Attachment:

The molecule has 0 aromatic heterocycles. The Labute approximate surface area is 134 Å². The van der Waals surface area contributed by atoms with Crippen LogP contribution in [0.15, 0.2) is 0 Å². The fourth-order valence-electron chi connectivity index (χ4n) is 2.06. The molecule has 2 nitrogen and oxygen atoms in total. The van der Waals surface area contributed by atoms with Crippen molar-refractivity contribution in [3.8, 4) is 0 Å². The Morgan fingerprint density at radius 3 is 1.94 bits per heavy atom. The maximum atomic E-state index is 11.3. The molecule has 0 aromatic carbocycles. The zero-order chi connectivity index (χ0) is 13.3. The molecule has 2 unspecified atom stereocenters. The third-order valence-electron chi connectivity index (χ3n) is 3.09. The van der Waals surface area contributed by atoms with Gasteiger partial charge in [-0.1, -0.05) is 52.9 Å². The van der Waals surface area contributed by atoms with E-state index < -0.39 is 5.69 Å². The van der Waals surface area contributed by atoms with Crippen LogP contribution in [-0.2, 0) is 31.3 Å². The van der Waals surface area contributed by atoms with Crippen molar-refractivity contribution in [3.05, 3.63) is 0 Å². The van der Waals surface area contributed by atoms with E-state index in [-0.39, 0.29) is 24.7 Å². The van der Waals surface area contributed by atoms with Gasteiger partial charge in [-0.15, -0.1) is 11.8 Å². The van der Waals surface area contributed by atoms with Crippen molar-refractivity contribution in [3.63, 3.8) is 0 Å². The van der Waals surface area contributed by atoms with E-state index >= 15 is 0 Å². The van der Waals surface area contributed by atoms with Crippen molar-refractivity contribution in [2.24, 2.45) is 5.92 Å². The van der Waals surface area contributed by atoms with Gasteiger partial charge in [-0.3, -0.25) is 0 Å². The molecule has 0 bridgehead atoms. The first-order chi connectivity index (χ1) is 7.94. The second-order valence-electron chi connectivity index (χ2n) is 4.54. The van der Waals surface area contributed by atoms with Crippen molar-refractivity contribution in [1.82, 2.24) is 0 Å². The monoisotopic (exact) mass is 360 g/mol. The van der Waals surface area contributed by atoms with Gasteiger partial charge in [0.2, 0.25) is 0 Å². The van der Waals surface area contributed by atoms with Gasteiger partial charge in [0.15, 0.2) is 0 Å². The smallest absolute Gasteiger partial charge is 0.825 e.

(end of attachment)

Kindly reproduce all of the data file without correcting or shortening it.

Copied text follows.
The molecule has 0 aromatic heterocycles. The Labute approximate surface area is 134 Å². The van der Waals surface area contributed by atoms with Crippen LogP contribution in [0.15, 0.2) is 0 Å². The fourth-order valence-electron chi connectivity index (χ4n) is 2.06. The molecule has 2 nitrogen and oxygen atoms in total. The van der Waals surface area contributed by atoms with Crippen molar-refractivity contribution in [3.8, 4) is 0 Å². The Morgan fingerprint density at radius 3 is 1.94 bits per heavy atom. The maximum atomic E-state index is 11.3. The molecule has 0 aromatic carbocycles. The zero-order chi connectivity index (χ0) is 13.3. The molecule has 2 unspecified atom stereocenters. The third-order valence-electron chi connectivity index (χ3n) is 3.09. The van der Waals surface area contributed by atoms with Gasteiger partial charge in [-0.1, -0.05) is 52.9 Å². The van der Waals surface area contributed by atoms with E-state index < -0.39 is 5.69 Å². The van der Waals surface area contributed by atoms with Crippen LogP contribution in [-0.2, 0) is 31.3 Å². The van der Waals surface area contributed by atoms with Crippen molar-refractivity contribution in [3.05, 3.63) is 0 Å². The van der Waals surface area contributed by atoms with E-state index in [-0.39, 0.29) is 24.7 Å². The van der Waals surface area contributed by atoms with Gasteiger partial charge in [-0.15, -0.1) is 11.8 Å². The van der Waals surface area contributed by atoms with Crippen molar-refractivity contribution in [3.63, 3.8) is 0 Å². The van der Waals surface area contributed by atoms with E-state index >= 15 is 0 Å². The van der Waals surface area contributed by atoms with Crippen molar-refractivity contribution in [2.24, 2.45) is 5.92 Å². The van der Waals surface area contributed by atoms with Gasteiger partial charge in [-0.3, -0.25) is 0 Å². The molecule has 0 bridgehead atoms. The first-order chi connectivity index (χ1) is 7.94. The second-order valence-electron chi connectivity index (χ2n) is 4.54. The van der Waals surface area contributed by atoms with Crippen molar-refractivity contribution in [1.82, 2.24) is 0 Å². The monoisotopic (exact) mass is 360 g/mol. The van der Waals surface area contributed by atoms with Gasteiger partial charge in [0.2, 0.25) is 0 Å². The van der Waals surface area contributed by atoms with Gasteiger partial charge in [0.15, 0.2) is 0 Å². The smallest absolute Gasteiger partial charge is 0.825 e.